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MadLab’s Vibrant, Warm Counter/Top Runs Though August 26

Richard Sanford Richard Sanford MadLab’s Vibrant, Warm Counter/Top Runs Though August 26Photo via MadLab's Facebook page.
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MadLab’s Fall 2017 season dedicated to premieres bursts strong off the blocks with Kirin McCrory’s Counter/Top directed by Megan Mateer.

Counter/Top takes place in a diner you think has been right off the highway forever. Miss Betty (Catherine Cryan) presides over the scene, den mother, mediator and magistrate. Adrift Liza (Kayla Theis) hints she’s at the diner more often than not. Liza is pulled and repelled by her little town, clinging to and rebelling against whatever structure she finds. Brooks (a remarkable Ben Tucker) holds down a booth in his Vietnam Veterans hat, language shrunken to something outsiders have to strain to hear, syllables mushed together and smeared like silly putty.

Dustin Schwab as Gunner, l-r, with Ben Tucker as Brooks, and Kayla Theis as Liza in MadLab Theatre’s production of Counter/Top by Kirin McCrory. Photo by Anna Leeper.

Two combustible elements spark in this Norman Rockwell tableau on the day the play takes place. The first is two professors from the University of Virginia, Izzie (Cat McAlpine) and Khent (Chad Anderson), sent by a fellow teacher who came from the little town. The other is Liza’s unstable boyfriend, Gunner (Dustin Schwab).

Gunner flails at his own limitations of intelligence and possibility, Liza is the best thing he’s found and the thought he’s not good enough for her or anything else terrifies him. The heart of Counter/Top is Theis and Schwab tracing different approaches to young people looking down the barrel of diminished horizons. The audience sees ruts being formed, patterns calcifying, in these characters and the brave performances they bring to them, and it’s heartbreaking. Theis understands the charge her character gets winding people up. She focuses her sex appeal and frustrated intellect like a laser beam to cut through boredom with chaos. Schwab stumbles a couple of times, goes too broad, but largely hits; he never plays the most broadly drawn character as a joke. He knows where pride turns into cancer and where pain curdles into violence.

The interlopers aren’t drawn with the same precision as the locals. McAlpine’s restless energy belies an understanding that no one is so insufferable or condescending as the person who says over and over “I’m trying not to be condescending.” Her physical performance is irresistible, it’s hard not to watch her even as she’s on stage less than anyone else in the play. Anderson’s Khent has to carry too heavy a burden in the play. He seems to struggle with how much to float to the surface and to leave as subtext. His echo of Theis’s Liza, recognizing their similar intelligence, not wanting to admit how much of the break he got to leave that kind of town was luck, is fascinating. His violence, restrained for years, is more subtle. Where Gunner’s self-knowledge is his destructive, tragic quality, Khent’s is his denial. Anderson’s most vibrant moments come in the erotic charge of his and Theis’ cat and mouse games.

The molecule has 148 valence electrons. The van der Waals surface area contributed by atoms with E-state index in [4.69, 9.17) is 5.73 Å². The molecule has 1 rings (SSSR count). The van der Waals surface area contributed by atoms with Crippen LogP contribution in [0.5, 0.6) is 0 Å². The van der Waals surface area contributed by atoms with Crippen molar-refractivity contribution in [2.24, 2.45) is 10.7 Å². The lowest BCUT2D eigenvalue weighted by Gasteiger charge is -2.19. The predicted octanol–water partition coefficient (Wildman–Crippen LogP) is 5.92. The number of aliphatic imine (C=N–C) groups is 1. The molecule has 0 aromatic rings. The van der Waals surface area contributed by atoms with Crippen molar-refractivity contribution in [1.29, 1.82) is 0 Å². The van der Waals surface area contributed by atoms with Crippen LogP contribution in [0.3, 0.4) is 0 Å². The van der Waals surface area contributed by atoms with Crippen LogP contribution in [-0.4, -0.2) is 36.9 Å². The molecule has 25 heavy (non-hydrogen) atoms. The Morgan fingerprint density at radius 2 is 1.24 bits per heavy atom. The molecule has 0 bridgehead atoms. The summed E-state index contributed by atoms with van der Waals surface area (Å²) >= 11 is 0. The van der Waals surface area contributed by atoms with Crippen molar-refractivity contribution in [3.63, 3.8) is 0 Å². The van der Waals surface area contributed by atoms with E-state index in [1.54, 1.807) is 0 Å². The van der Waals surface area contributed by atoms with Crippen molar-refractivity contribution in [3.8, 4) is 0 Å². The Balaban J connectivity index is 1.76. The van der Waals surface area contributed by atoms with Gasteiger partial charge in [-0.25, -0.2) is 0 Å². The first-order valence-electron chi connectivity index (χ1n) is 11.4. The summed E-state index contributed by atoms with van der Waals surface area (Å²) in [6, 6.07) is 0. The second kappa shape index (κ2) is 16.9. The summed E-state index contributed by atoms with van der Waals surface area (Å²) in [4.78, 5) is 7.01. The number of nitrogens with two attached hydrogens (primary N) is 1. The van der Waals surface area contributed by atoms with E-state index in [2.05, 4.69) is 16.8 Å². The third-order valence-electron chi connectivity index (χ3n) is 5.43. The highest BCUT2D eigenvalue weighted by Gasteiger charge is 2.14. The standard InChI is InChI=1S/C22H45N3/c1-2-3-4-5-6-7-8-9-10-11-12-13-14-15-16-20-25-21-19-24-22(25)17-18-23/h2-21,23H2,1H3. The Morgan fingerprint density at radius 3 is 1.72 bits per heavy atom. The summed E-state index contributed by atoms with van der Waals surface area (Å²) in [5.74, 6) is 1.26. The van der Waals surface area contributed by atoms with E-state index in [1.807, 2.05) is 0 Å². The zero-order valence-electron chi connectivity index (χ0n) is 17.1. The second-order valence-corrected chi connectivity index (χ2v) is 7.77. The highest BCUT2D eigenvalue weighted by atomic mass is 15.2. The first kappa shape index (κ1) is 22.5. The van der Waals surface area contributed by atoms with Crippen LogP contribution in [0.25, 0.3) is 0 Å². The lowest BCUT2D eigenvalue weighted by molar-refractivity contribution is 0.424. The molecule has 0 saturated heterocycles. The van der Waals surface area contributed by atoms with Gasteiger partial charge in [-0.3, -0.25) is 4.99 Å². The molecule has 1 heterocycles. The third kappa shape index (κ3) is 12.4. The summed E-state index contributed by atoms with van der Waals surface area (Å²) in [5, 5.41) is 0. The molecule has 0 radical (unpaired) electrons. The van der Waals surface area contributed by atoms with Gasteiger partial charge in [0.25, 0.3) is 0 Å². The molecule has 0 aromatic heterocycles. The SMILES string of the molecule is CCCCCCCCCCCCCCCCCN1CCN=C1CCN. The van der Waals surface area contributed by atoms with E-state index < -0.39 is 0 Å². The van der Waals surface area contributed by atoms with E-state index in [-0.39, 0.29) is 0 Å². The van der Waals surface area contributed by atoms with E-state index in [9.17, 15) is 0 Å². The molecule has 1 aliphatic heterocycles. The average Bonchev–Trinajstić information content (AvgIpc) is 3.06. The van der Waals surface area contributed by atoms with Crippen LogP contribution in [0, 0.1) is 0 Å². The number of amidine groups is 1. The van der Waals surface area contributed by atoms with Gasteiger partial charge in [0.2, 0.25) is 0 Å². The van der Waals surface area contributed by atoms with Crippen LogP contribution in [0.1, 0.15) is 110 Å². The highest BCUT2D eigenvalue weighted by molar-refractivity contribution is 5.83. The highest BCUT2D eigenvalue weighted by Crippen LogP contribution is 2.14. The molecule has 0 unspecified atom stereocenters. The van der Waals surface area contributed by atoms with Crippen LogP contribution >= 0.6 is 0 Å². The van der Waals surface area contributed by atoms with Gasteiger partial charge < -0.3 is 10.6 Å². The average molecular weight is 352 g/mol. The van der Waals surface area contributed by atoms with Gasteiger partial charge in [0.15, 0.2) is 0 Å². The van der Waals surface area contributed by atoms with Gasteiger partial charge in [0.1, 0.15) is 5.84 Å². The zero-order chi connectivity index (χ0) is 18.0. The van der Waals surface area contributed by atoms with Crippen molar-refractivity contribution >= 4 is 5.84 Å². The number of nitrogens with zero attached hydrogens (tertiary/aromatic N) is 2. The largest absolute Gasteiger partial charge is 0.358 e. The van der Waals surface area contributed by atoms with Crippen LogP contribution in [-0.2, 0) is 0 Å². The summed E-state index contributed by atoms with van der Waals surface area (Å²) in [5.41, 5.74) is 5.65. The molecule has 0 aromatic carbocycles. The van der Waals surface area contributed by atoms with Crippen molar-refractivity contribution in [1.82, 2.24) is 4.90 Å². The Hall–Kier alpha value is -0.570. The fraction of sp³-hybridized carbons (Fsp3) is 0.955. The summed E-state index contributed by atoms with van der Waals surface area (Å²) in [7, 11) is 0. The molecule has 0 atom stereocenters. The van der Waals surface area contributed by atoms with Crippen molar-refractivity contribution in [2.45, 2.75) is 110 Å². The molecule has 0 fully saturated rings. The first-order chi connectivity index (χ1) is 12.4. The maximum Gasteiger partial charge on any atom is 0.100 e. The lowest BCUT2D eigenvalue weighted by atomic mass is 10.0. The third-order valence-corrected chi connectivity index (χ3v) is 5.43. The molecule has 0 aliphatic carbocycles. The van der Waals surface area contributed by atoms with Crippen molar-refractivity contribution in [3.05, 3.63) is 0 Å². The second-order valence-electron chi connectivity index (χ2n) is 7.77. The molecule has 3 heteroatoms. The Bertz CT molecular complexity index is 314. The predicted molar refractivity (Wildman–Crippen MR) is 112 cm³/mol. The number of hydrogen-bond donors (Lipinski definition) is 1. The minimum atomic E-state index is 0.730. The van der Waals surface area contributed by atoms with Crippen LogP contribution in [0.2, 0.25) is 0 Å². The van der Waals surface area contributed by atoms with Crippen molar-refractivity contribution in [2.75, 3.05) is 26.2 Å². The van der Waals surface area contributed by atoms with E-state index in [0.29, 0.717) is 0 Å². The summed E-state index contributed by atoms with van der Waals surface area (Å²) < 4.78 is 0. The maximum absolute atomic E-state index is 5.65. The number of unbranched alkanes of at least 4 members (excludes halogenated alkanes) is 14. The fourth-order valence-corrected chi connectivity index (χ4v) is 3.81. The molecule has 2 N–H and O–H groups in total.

Kirin McCrory’s voice sings throughout. She understands how people talk and the ways we all try not to say what we’re desperate to say. She orchestrates the voices of these characters with harmonies and dissonance and she gives everything a propulsive rhythm without forgetting the static, removed quality of its place. The plotting and attempts to add more direct drama don’t work as well; there’s a sequence straight out of Bogosian’s Talk Radio that threw me out of the action and reminded me I was watching a play. But when she has faith in her characters, there’s magic here.

Counter/Top finds a perfect, sympathetic hand to lead it in Megan Mateer. Mateer’s direction – helped immeasurably by Kate Hawthorne’s stunning set – understands this place, its rituals, and the people in its orbit. She doesn’t treat the diner as claustrophobic and try too hard to paint the people inside as a family. She trusts the actors enough to find their path.

Counter/Top is a breath of fresh air from a voice I want more of. It leaves more questions than it answers but it mostly avoids stereotypes or cartoons for a look at class many of us try to avert our eyes when we walk past it.

Counter/Top runs through August 26 with performances at 8:00 p.m. Friday and Saturday. For tickets and more info, visit madlab.net/countertop

Catherine Cryan as Miss Betty, l-r, with Cat McAlpine as Izzie in MadLab Theatre’s production of Counter/Top by Kirin McCrory. Photo by Anna Leeper.



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